Employers will assess any overseas information in conjunction with the disqualifying convictions list and associated guidance.
The lists of disqualifying criteria were drawn up by the Department for Transport (DfT), in consultation with the aviation industry and police.
Appealing against a disqualifying offence
If the results of a criminal records check (basic disclosure) prevent someone from receiving the required clearance then there are several options for appeal:
Appeal direct to the body that provided the disclosure certificate (Disclosure Scotland or Access NI) if the applicant believes that the convictions shown are not theirs or that the record is not theirs, or that the conviction shown should be spent.
Use existing company grievance procedures where an employer has decided not to forward an application to a security clearance issuer because it believes that the disclosure shows that the applicant has a disqualifying conviction.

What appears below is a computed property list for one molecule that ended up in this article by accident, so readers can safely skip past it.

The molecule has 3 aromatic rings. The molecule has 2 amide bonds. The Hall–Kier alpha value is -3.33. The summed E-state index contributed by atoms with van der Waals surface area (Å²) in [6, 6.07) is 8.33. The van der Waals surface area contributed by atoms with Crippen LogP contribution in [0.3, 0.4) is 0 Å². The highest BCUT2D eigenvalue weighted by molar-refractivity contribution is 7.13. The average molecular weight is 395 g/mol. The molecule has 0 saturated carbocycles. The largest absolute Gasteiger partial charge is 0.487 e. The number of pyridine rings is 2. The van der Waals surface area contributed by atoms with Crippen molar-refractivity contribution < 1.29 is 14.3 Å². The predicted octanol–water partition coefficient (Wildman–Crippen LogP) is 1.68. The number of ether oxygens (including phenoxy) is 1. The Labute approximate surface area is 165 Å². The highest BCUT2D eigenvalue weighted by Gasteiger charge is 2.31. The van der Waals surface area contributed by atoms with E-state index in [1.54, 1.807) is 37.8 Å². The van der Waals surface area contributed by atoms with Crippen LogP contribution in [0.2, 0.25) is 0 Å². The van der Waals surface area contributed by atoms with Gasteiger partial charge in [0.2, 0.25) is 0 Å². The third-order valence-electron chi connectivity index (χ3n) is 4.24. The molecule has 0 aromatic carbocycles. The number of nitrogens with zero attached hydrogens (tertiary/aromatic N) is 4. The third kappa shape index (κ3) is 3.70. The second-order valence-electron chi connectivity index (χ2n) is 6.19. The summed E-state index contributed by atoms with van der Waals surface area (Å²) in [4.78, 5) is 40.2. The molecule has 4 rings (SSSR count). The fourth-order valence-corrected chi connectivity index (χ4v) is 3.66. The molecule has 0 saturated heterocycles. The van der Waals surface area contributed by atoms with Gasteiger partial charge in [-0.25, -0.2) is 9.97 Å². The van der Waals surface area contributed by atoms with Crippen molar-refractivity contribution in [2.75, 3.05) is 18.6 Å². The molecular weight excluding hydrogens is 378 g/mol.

In aviation, this includes where, as employer, you have decided not to forward an airport identification card application to the card issuer because you believe that the disclosure shows that the applicant has a disqualifying conviction.
Where there exists a separate security clearance or pass issuer, use appeals procedures operated by that issuer (in the regulated aviation sector this would be the airport manager). This should be handled by an independent appeals officer who is not connected with the original decision and has the authority to confirm or overrule the original decision.
Apply to the CAA for a ‘Certificate of disregard‘ if the applicant has a disqualifying conviction which they feel should be disregarded for the purposes of confirming a background check and issuing the necessary clearance (including a full airport identification card) for the specified role.